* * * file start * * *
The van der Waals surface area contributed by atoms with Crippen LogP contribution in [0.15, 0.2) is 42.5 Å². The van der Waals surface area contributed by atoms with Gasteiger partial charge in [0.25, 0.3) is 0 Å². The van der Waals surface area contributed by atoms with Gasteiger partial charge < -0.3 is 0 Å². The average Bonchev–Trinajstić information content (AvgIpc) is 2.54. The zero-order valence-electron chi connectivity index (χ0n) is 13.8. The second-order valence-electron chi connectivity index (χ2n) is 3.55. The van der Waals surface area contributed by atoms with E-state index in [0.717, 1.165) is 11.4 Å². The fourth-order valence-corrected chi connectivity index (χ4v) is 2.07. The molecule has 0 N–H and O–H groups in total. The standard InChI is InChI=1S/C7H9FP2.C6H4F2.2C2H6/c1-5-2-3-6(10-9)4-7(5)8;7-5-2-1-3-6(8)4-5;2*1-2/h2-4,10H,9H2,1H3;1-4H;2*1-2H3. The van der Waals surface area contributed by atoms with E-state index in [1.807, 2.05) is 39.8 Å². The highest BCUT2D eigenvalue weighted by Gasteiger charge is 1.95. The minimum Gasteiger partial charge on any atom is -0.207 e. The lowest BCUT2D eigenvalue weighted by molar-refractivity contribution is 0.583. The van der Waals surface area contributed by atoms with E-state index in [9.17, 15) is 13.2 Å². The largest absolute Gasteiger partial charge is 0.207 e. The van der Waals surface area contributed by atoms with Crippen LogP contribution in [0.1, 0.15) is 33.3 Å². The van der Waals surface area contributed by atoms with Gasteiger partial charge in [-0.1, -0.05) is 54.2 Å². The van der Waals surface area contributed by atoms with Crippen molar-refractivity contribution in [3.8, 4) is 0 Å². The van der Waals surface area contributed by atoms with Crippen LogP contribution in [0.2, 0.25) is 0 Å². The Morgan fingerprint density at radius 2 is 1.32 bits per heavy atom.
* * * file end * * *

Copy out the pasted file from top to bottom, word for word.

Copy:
The van der Waals surface area contributed by atoms with Crippen LogP contribution in [0.15, 0.2) is 42.5 Å². The van der Waals surface area contributed by atoms with Gasteiger partial charge in [0.25, 0.3) is 0 Å². The van der Waals surface area contributed by atoms with Gasteiger partial charge < -0.3 is 0 Å². The average Bonchev–Trinajstić information content (AvgIpc) is 2.54. The zero-order valence-electron chi connectivity index (χ0n) is 13.8. The second-order valence-electron chi connectivity index (χ2n) is 3.55. The van der Waals surface area contributed by atoms with E-state index in [0.717, 1.165) is 11.4 Å². The fourth-order valence-corrected chi connectivity index (χ4v) is 2.07. The molecule has 0 N–H and O–H groups in total. The standard InChI is InChI=1S/C7H9FP2.C6H4F2.2C2H6/c1-5-2-3-6(10-9)4-7(5)8;7-5-2-1-3-6(8)4-5;2*1-2/h2-4,10H,9H2,1H3;1-4H;2*1-2H3. The van der Waals surface area contributed by atoms with E-state index in [1.807, 2.05) is 39.8 Å². The highest BCUT2D eigenvalue weighted by Gasteiger charge is 1.95. The minimum Gasteiger partial charge on any atom is -0.207 e. The lowest BCUT2D eigenvalue weighted by molar-refractivity contribution is 0.583. The van der Waals surface area contributed by atoms with E-state index in [9.17, 15) is 13.2 Å². The largest absolute Gasteiger partial charge is 0.207 e. The van der Waals surface area contributed by atoms with Crippen LogP contribution in [0.1, 0.15) is 33.3 Å². The van der Waals surface area contributed by atoms with Gasteiger partial charge in [-0.1, -0.05) is 54.2 Å². The van der Waals surface area contributed by atoms with Crippen molar-refractivity contribution in [3.8, 4) is 0 Å². The van der Waals surface area contributed by atoms with Crippen LogP contribution in [0.2, 0.25) is 0 Å². The Morgan fingerprint density at radius 2 is 1.32 bits per heavy atom.